Today marks the 20th anniversary of the Thurston High School Shooting in Springfield. On May 21, 1998, freshman Kip Kinkel fatally shot two classmates, and wounded two dozen more. After Kinkel was taken into custody, police also discovered the bodies of Bill and Faith Kinkel in their rural home. Both had been shot by their son.
Joining me now is KLCC’s Brian Bull, who’s been reporting on this story through a three-part series and documentary that airs tonight. Good morning, Brian.
BB: Good morning, Love.
LC: Brian, 20 years after the tragic events, do people seem to understand better why Kinkel committed these acts of violence?
BB: Even to this day…it’s pretty nebulous. In the months ahead of the shooting, Kip Kinkel would make references to voices in his head. The day before the shooting he was taken off of the campus by police because he had a .32 caliber handgun in his locker. And it’s felt that Kip, as the son of very prominent educators in Springfield, felt deep shame and regret and embarrassment about his pending expulsion. Between that and what seems to be a mental disorder, perhaps schizophrenia or depression, or a combination, this may have compelled him to act, starting with the shooting of his parents, before he opened fire at Thurston High. The bottom line is only Kip Kinkel fully fathoms his motivations for that incident.
But one of his close friends, Tony McCown says that for all the associations that they put on Kip, such as his fascination with gun culture, and explosives, and the shock-rock that he listened to – Nine Inch Nails and Marilyn Manson - he says there are many other kids in his day and today even, who have very similar interests and backgrounds, who aren’t school shooters.
LC: This was one of the earliest school shootings in modern history. Does it seem overshadowed by some of the more high-profile incidents, like Columbine which happened a year later?
BB: In the 20 years since Thurston, there have been roughly 200 recorded school and college shootings of various impacts in the United States. Not all are large scale, not all have fatalities. But among the worst cases through the years, there seems to be a morbid one-upmanship if you will, in trying to increase the carnage. The year after Thurston, there was the Columbine Shooting, where 12 students were killed. Sandy Hook would see 20 children killed. And Virginia Tech has 32.
So there is a scale issue here that I think pushes Thurston into the background…when you look at these more destructive school shootings. One thing that’s kinda come out of it though, is that even though Thurston has become overshadowed, it’s kind of come to the forefront again, because it is one of the earliest school shootings.
Two, there are now people who were affected by Thurston, who have become activists in the March for Our Lives movement, including Betina Lynn, who I’ve interviewed. She’s had an opportunity to speak out at some of these events. She’s inspired some current students, including Thurston High junior Rio Samaniego, who was another source for my story. And so there seems to be kind of a coming full circle here.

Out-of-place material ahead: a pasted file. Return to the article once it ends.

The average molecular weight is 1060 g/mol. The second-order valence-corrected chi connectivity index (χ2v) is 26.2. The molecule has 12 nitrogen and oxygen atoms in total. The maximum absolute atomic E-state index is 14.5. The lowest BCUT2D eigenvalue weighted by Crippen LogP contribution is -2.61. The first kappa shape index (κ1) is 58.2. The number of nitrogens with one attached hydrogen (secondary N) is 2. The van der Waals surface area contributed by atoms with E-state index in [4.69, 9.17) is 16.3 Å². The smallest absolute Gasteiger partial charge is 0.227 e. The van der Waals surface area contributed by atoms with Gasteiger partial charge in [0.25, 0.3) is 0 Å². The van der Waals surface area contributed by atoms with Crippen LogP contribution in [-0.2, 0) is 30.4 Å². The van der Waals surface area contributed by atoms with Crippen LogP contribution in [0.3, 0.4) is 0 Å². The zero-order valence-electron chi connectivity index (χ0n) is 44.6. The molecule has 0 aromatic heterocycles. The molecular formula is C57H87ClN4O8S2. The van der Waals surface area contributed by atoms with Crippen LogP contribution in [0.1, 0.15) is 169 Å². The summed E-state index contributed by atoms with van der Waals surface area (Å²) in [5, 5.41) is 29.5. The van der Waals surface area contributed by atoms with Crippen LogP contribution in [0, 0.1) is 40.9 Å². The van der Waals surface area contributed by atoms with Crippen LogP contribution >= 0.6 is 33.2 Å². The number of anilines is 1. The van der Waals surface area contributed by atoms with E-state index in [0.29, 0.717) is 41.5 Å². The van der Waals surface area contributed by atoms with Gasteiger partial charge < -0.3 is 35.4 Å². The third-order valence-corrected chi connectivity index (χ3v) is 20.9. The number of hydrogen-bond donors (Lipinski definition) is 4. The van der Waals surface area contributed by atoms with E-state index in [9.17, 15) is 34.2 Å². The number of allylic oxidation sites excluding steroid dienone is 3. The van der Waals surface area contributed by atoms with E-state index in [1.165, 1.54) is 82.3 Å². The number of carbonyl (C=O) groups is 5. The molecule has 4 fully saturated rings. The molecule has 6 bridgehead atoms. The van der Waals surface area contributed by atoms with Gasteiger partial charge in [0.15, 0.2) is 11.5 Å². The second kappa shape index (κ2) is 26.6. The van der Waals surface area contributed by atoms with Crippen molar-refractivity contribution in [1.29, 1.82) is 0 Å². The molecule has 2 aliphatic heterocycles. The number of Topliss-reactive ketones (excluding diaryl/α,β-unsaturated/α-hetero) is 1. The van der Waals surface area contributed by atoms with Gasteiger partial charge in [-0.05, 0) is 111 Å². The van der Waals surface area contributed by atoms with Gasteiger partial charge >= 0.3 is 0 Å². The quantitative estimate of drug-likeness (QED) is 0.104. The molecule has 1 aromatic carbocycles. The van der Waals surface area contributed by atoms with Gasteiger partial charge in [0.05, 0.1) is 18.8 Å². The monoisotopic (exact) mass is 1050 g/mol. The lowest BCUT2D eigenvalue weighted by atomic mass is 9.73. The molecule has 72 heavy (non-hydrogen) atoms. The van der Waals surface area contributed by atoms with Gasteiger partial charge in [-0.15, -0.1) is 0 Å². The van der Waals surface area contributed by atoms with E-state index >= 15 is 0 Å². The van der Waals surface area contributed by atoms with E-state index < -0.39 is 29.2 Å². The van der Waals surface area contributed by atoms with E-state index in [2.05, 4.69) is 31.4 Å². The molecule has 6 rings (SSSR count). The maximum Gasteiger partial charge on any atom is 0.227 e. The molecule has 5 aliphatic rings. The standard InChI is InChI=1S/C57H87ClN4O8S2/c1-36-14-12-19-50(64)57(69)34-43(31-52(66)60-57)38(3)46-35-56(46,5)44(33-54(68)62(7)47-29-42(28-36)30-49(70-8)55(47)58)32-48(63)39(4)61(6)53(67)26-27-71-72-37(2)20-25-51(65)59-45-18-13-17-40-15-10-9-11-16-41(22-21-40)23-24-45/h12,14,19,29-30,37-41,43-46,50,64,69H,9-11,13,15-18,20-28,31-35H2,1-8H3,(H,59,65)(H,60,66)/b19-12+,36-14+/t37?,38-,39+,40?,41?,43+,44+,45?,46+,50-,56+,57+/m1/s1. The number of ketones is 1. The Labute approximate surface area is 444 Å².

LC: Kip Kinkel is spending nearly 112 years behind bars after pleading guilty to four counts of murder and 26 counts of attempted murder. But there’s some recent developments that his attorney hopes to seize on, to reduce his sentence, correct?
BB: That’s correct, Love. In the last decade, there have been some rulings made by the U.S Supreme Court that essentially say sentences that amount to a lifetime behind bars for juvenile offenders – even the more violent offenders -- are unconstitutional. They consider it a violation of the 8th Amendment, protection against cruel and unusual punishment.
Now recently, in our own Supreme Court here in Oregon, the justices affirmed the ruling of two previous courts, regarding Kip Kinkel’s 112-year sentence. The ruling disappointed Kip Kinkels’ attorney, but they’re looking at a federal habeas corpus case that can be addressed now, because it was put on pause during this latest review. And if they need to, they are prepared to take this to the U.S. Supreme Court itself. So it’s not out of the realm of possibility that we may see Kinkel vs. Oregon reach the nation’s highest court soon.
LC: What happens on the anniversary?
BB: One survivor I talked to says she’s simply going to go out and have coffee with another survivor. Another one is going to celebrate his second chance at life with the medical staff at Sacred Heart Hospital who helped revive him and get him off the operating table. That’s Tony Case who is now a prominent astrophysicist designing space equipment. One of them’s going to be the Parker Solar Probe that gets sent into the sun this July. So he does a group email with his former doctors, nurses, and his parents to celebrate the fact survived that incident. And others are going to go to Thurston High School today to reflect on the tragedy. And I understand that there will also be a candlelight vigil in the evening.
LC: Brian, thank you for your time.
BB: You’re welcome, Love.
LC: KLCC’s Brian Bull, who’s been covering the 20th anniversary of the Thurston School Shooting. You can find his series and documentary on KLCC.org.
Copyright 2018, KLCC.